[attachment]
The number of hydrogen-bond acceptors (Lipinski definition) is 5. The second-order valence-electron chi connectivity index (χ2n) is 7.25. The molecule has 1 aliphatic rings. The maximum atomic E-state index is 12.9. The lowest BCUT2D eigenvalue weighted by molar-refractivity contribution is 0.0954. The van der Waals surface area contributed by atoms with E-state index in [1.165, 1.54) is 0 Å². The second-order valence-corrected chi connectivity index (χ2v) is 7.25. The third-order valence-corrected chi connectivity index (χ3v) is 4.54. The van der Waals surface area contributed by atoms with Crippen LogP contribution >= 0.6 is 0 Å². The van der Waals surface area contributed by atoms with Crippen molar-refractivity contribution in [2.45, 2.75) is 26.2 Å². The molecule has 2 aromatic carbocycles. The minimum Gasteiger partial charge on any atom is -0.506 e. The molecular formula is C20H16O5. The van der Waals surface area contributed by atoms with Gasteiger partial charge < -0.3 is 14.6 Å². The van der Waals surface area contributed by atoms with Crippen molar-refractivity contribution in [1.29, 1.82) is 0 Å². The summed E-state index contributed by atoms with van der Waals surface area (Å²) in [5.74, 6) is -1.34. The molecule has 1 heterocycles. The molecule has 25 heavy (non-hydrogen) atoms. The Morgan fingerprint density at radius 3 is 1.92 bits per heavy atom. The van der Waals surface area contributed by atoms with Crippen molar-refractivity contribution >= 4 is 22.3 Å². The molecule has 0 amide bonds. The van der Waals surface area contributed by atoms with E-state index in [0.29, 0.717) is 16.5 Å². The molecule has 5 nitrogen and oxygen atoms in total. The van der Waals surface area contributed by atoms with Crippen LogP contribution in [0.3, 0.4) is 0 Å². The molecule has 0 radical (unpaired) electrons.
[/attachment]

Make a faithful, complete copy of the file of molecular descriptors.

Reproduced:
The number of hydrogen-bond acceptors (Lipinski definition) is 5. The second-order valence-electron chi connectivity index (χ2n) is 7.25. The molecule has 1 aliphatic rings. The maximum atomic E-state index is 12.9. The lowest BCUT2D eigenvalue weighted by molar-refractivity contribution is 0.0954. The van der Waals surface area contributed by atoms with E-state index in [1.165, 1.54) is 0 Å². The second-order valence-corrected chi connectivity index (χ2v) is 7.25. The third-order valence-corrected chi connectivity index (χ3v) is 4.54. The van der Waals surface area contributed by atoms with Crippen LogP contribution >= 0.6 is 0 Å². The van der Waals surface area contributed by atoms with Crippen molar-refractivity contribution in [2.45, 2.75) is 26.2 Å². The molecule has 2 aromatic carbocycles. The minimum Gasteiger partial charge on any atom is -0.506 e. The molecular formula is C20H16O5. The van der Waals surface area contributed by atoms with Gasteiger partial charge < -0.3 is 14.6 Å². The van der Waals surface area contributed by atoms with Crippen molar-refractivity contribution in [1.29, 1.82) is 0 Å². The summed E-state index contributed by atoms with van der Waals surface area (Å²) in [5.74, 6) is -1.34. The molecule has 1 heterocycles. The molecule has 25 heavy (non-hydrogen) atoms. The Morgan fingerprint density at radius 3 is 1.92 bits per heavy atom. The van der Waals surface area contributed by atoms with Crippen molar-refractivity contribution >= 4 is 22.3 Å². The molecule has 0 amide bonds. The van der Waals surface area contributed by atoms with E-state index in [0.29, 0.717) is 16.5 Å². The molecule has 5 nitrogen and oxygen atoms in total. The van der Waals surface area contributed by atoms with Crippen LogP contribution in [0.3, 0.4) is 0 Å². The molecule has 0 radical (unpaired) electrons.